Honinbo Shusaku had died prematurely in 1862. Even in his lifetime he had achieved remarkable results, and was surely destined for greater things. But he was only 7-dan and still had not bested his teacher Shuwa. Despite his almost saintly disposition, he was certainly not regarded as a Go Sage in or near his lifetime. That came some 40 years after his death when Ishigaya Kosaku either felt contrition, or saw an opportunity, depending on your point of view.

Ishigaya, born in 1818, lived a long life and was a pupil of Josaku, Shuwa and Shusaku in turn. He reached 5-dan. During his time with Shusaku, the young master appeared to think poorly of him as he had a reputation for welshing on debts, but he appears to have tolerated him as someone who came from the same area (what would now be Hiroshima). At some point after Shusaku's death Ishigaya began ensuring he was not forgotten. The first act was to pay for the erection of a large gravestone. The acts of homage impressed Shuwa enough to allow him to borrow the -saku part of his name from Shusaku (before that it was Koji).

In 1897 Ishigaya published 100 games by Shusaku under a title borrowed from a poem by Sima Guang, "Kogyoku Yoin" (Reverberations from Colliding Jades = Remembered Go Games). This was followed in May 1904 by a book on fuseki called "Shusaku Koketsu Kifu" (Shusaku's Games as Revealed to Me). Whilst Ishigaya was assiduously promoting Shusaku's reputation, it should be noted that he was not denigrating Jowa. It was rather that he began using the term Go Sage about Shusaku. The Oriental mind, where Sages are meant to be rare, would perhaps instinctively want to replace one with another rather than add to to the pantheon - Go Seigen once famously refused the accolade of Go Sage. But this impulse, if it existed, would certainly have been boosted at the time because of the appearance of the go history "Zain Danso", just a few months earlier than Ishigaya's book, in January 1904. It was here that Jowa's intrigues to secure the Meijin Godokoro were first revealed.

Though "Zain Danso" was edited by Ando Nyoi, this particular section was written by Yamada Gyokusen, who had interviewed old timers. Both Ando and Yamada, however, were based in Osaka and their contacts centred round the Inoue family, then headed by the 15th, Tabuchi. Inevitably there was a bias to their version of events - Inoue Gen'an was getting his revenge from the grave! Ando was aided in making his revelations by the fact that Nakagawa Kamesaburo had died in October 1903. Nakagawa was Jowa's third son, head of Hoensha and a venerated elder. It is unlikely that Ando would have dared publish what he did if Nakagawa were still alive.

That this truly was a consideration can be inferred from later developments. In this first edition Honinbo Shuei was respectfully referred to as the Master. Shuei died in 1907. In 1912 a much rewritten version of "Zain Danso" appeared and now the honorific language - and thus the pretence - was dropped.

With such a strongly nurtured candidate for sagedom waiting in the wings, "Zain Danso" now made it inevitable that the stage trapdoor would open and swallow Jowa's reputation. There was no-one to fight on his behalf.

The first strong note of reappraisal came in 1951. In what was perhaps a conscious attempt to hark back to the past - the modernism of the pre-war era was obviously discredited and there were signs that the imposition of western ways was beginning to be resented - the go world celebrated publication in 10 volumes of all the extant Castle Games (Oshiro Gofu).

This was under the joint editorship of Segoe Kensaku 8-dan, Watanabe Hideo 4-dan and Yahata Kyosuke, a Nihon Ki-in director who provided much of the source material from his own collection. Segoe also used as an amanuensis Matsui Akio, a famous go book collector.

It is not clear who wrote what, but I follow Hayashi Yutaka in agreeing that it is inconceivable that Segoe's views would not prevail. It is therefore especially interesting to see the entry for Jowa in the biographical section. Segoe (we shall assume it is he) suggests trying to set up a sumo-type ranking list covering the players from the Kansei era to the end of Keio (1789-1868). He lists the claims of the 7th Yasui, Senkaku, for his "splendid power", Genjo as Jowa's teacher, Chitoku who managed to awe Jowa like a tiger, Gen'an of course, and Shuwa, Shusaku and Shuho. He then says that each of these probably has qualifications to object to placing Jowa in the seat of Yokozuna (Grand Champion) of the East, but "taking these points all in all, we will discover that we cannot but recommend Jowa for first place. Truly, this 12th Honinbo was the personification of power in go."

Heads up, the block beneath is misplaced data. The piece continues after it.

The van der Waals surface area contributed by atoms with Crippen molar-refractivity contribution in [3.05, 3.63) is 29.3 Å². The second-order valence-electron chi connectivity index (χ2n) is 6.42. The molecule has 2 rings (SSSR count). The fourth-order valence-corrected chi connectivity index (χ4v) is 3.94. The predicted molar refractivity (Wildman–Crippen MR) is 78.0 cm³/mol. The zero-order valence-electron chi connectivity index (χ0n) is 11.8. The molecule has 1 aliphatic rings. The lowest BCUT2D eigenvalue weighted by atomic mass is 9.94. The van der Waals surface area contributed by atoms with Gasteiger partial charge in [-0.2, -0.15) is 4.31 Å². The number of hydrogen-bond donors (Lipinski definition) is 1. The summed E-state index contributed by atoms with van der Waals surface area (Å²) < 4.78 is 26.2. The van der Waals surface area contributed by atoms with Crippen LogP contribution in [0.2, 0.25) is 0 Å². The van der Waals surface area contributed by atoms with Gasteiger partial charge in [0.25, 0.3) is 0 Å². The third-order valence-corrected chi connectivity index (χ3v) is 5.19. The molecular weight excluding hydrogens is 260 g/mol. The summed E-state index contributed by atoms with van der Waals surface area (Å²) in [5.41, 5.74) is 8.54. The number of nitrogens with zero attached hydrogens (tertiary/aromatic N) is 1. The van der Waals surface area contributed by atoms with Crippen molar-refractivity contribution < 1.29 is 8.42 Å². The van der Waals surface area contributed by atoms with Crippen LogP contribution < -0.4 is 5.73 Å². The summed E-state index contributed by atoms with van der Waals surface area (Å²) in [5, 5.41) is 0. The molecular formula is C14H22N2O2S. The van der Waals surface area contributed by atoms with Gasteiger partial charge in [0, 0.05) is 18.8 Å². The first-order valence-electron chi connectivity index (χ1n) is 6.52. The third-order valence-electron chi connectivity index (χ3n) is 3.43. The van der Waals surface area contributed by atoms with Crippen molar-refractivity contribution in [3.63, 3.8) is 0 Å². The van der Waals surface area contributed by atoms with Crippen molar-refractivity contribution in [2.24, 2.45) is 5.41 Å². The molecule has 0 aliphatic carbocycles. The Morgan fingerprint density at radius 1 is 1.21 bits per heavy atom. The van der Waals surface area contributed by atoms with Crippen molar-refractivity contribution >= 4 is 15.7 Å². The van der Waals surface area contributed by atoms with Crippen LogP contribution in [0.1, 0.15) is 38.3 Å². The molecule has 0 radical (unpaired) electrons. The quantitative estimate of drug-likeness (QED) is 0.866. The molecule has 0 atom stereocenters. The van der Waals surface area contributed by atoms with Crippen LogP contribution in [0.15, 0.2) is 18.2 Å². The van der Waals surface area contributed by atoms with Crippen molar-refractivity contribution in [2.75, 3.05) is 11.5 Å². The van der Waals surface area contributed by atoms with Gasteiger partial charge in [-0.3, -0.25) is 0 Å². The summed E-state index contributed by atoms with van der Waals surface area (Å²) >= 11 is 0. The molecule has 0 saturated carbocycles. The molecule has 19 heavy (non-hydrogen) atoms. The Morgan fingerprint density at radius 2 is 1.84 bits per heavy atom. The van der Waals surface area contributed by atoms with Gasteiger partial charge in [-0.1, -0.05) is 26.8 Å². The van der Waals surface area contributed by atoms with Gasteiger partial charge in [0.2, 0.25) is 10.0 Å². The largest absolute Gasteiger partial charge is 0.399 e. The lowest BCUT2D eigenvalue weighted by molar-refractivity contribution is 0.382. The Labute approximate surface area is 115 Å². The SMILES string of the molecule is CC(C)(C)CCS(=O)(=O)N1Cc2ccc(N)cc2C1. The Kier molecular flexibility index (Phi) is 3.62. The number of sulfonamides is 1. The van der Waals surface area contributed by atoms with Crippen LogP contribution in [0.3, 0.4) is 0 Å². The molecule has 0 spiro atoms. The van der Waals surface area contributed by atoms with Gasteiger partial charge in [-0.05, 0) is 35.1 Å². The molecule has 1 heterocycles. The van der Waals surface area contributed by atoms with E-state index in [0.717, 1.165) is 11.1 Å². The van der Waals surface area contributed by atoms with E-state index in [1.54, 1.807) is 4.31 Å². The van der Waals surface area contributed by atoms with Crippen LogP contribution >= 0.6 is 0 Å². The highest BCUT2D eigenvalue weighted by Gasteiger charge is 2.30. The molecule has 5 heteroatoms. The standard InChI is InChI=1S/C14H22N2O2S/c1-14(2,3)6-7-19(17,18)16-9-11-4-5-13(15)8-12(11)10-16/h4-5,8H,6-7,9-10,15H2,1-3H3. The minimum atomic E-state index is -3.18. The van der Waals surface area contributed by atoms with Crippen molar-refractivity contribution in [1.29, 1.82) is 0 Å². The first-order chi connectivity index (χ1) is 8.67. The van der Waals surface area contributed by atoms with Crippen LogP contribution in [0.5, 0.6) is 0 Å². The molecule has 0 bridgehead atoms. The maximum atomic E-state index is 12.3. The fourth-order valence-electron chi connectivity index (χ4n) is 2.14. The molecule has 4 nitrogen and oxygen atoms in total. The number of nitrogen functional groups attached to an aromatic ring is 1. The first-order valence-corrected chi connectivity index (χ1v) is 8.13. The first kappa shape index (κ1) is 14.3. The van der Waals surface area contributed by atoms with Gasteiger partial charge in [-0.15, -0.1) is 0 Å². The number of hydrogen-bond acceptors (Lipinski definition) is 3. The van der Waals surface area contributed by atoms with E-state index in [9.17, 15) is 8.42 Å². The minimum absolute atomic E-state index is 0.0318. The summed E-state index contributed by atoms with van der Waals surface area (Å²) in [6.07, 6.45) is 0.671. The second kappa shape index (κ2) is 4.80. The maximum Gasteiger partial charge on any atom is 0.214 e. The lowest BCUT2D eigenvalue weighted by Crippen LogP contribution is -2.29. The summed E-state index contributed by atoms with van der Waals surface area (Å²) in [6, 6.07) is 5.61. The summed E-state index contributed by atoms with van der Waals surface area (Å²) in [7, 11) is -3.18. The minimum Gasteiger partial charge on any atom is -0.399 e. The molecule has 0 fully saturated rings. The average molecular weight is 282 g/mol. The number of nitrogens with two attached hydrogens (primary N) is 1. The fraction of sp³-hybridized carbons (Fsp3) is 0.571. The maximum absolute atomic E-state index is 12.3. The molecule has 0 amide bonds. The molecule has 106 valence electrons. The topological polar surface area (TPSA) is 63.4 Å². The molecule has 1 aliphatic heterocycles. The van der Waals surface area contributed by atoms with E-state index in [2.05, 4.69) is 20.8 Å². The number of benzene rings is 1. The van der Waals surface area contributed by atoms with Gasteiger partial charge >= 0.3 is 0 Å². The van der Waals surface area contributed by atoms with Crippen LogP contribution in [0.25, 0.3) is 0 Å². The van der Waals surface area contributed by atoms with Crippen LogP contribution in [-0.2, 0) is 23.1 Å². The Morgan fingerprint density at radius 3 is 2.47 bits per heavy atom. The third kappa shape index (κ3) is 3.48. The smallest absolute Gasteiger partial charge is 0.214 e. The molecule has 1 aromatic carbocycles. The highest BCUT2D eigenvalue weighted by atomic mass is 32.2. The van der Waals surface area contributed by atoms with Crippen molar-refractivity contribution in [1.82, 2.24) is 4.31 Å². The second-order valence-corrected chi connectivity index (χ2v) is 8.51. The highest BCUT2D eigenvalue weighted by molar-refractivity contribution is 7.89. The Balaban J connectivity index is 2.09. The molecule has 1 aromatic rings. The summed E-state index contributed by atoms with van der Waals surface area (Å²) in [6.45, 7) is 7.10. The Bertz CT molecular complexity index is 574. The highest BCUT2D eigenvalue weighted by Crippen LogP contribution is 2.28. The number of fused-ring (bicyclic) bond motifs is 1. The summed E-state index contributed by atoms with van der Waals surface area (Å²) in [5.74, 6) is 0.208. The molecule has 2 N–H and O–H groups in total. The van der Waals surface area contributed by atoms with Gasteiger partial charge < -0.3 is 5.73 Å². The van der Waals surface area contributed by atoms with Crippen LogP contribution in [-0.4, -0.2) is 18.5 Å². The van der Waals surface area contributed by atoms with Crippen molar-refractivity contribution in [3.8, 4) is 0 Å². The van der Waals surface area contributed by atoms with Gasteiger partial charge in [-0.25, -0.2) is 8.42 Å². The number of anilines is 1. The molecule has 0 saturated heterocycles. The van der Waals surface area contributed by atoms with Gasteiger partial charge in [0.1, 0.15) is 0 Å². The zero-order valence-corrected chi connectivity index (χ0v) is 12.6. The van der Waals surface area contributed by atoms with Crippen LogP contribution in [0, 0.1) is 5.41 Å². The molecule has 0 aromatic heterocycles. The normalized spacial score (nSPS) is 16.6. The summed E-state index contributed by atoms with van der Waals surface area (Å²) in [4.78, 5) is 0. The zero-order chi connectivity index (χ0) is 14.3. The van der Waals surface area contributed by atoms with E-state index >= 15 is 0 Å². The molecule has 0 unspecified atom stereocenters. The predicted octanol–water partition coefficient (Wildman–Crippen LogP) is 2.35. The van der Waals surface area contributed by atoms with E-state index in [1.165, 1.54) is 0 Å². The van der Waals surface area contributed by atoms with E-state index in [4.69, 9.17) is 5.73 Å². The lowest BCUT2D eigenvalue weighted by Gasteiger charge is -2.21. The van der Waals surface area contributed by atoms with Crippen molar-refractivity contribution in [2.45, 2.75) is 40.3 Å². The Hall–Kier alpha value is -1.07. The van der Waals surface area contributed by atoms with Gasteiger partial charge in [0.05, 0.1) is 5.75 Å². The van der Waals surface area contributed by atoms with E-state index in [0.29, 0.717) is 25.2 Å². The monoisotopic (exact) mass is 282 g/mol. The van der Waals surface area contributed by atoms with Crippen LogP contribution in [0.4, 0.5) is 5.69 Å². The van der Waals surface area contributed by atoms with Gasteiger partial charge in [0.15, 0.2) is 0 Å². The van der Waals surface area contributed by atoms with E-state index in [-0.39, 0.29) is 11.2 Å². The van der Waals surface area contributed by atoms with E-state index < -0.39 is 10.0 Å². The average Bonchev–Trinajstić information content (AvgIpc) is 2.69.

It is easy to dismiss this as just another opinion. But one reason it carries weight is that Segoe had every reason to support Shusaku instead. At one stage in his career he used as the character for -saku in his name the one used by Shusaku. It was meant to express his admiration. And he was from the same area as Shusaku. That meant, however, that he was also from the same area as Ishigaya, and while they were not exactly contemporaries (Segoe was born in 1889, Ishigaya died in 1905), he knew all about him. Segoe was also the teacher of Go Seigen, so had first-hand experience of someone most of us would regard as a Go Sage. Despite these conflicting pulls, the Castle Games text comes over as sober, centred and objective.

Since then, of course, the stories of Jowa's deviousness and Shusaku's filial piety have been replayed many times both as fact and as popular fiction. These images are fast. But they are about human attributes, not go. On the go board it is still Jowa who inspires awe. It is now common, whenever Jowa is mentioned, to replay also the fact that he was the Latter Sage to Dosaku's Former Sage, so with repetition his earliest reputation is re-emerging.

But perhaps we can leave the last, falsely modest, word to Jowa himself - he did after all know more about go than most people. It is a story told by Takagi Shoichi, a well-known fan of Jowa. Asked once by his pupils how he would fare against Dosaku, Jowa is said to have thought calmly and then replied: "If I played a 20-game match with Master Dosaku, the first 10 games would be split between us. After that, who can tell what would happen?"

Here are some games in downloadable sgf format featuring Honinbo Jowa. In some he is called by his early name. I have stuck with tradition here and used Kadono for his surname, but it has been shown recently and fairly conclusively (as I have written before in that the correct reading is probably Toya. Hattori Rittetsu is an early manifestation of Inoue Gen'an Inseki. The best games between the two were early in their careers when they were not avoiding each other. Shinomiya was a super-strong go gambler who was regarded as 5-dan pro. He was a ferocious fighter and was astounded to find that Jowa was an even better fighter - till then he had never imagined anyone could give him two stones.

Game 1: v. Honinbo Genjo (1809)
Game 2: v. Hattori Rittetsu (1812)
Game 3: v. Hattori Rittetsu (1815)
Game 4: v. Hattori Rittetsu (1815)
Game 5: v. Shinomiya Yonezo (1821)
Game 6: v. Honinbo Shuwa (1840)